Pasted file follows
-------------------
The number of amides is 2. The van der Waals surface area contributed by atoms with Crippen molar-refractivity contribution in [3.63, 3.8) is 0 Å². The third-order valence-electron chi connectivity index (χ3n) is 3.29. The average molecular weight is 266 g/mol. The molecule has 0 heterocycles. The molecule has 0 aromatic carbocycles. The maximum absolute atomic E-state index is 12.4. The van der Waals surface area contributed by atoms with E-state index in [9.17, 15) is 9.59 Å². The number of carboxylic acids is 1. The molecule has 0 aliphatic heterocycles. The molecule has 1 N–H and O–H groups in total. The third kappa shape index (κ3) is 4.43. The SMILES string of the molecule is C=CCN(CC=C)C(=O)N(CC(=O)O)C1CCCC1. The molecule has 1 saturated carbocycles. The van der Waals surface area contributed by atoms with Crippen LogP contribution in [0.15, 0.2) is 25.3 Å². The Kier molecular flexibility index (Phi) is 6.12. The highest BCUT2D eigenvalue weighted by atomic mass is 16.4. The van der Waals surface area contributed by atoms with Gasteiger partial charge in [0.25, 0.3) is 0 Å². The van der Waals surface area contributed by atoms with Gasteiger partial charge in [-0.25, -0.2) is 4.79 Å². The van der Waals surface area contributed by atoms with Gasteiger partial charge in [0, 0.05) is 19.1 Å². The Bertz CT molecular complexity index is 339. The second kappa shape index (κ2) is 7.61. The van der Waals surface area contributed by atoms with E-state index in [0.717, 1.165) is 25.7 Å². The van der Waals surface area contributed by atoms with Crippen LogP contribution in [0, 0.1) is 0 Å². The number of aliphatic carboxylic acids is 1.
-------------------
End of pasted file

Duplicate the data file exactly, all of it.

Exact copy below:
The number of amides is 2. The van der Waals surface area contributed by atoms with Crippen molar-refractivity contribution in [3.63, 3.8) is 0 Å². The third-order valence-electron chi connectivity index (χ3n) is 3.29. The average molecular weight is 266 g/mol. The molecule has 0 heterocycles. The molecule has 0 aromatic carbocycles. The maximum absolute atomic E-state index is 12.4. The van der Waals surface area contributed by atoms with E-state index in [9.17, 15) is 9.59 Å². The number of carboxylic acids is 1. The molecule has 0 aliphatic heterocycles. The molecule has 1 N–H and O–H groups in total. The third kappa shape index (κ3) is 4.43. The SMILES string of the molecule is C=CCN(CC=C)C(=O)N(CC(=O)O)C1CCCC1. The molecule has 1 saturated carbocycles. The van der Waals surface area contributed by atoms with Crippen LogP contribution in [0.15, 0.2) is 25.3 Å². The Kier molecular flexibility index (Phi) is 6.12. The highest BCUT2D eigenvalue weighted by atomic mass is 16.4. The van der Waals surface area contributed by atoms with Gasteiger partial charge in [0.25, 0.3) is 0 Å². The van der Waals surface area contributed by atoms with Gasteiger partial charge in [-0.25, -0.2) is 4.79 Å². The van der Waals surface area contributed by atoms with Gasteiger partial charge in [0, 0.05) is 19.1 Å². The Bertz CT molecular complexity index is 339. The second kappa shape index (κ2) is 7.61. The van der Waals surface area contributed by atoms with E-state index in [0.717, 1.165) is 25.7 Å². The van der Waals surface area contributed by atoms with Crippen LogP contribution in [0, 0.1) is 0 Å². The number of aliphatic carboxylic acids is 1.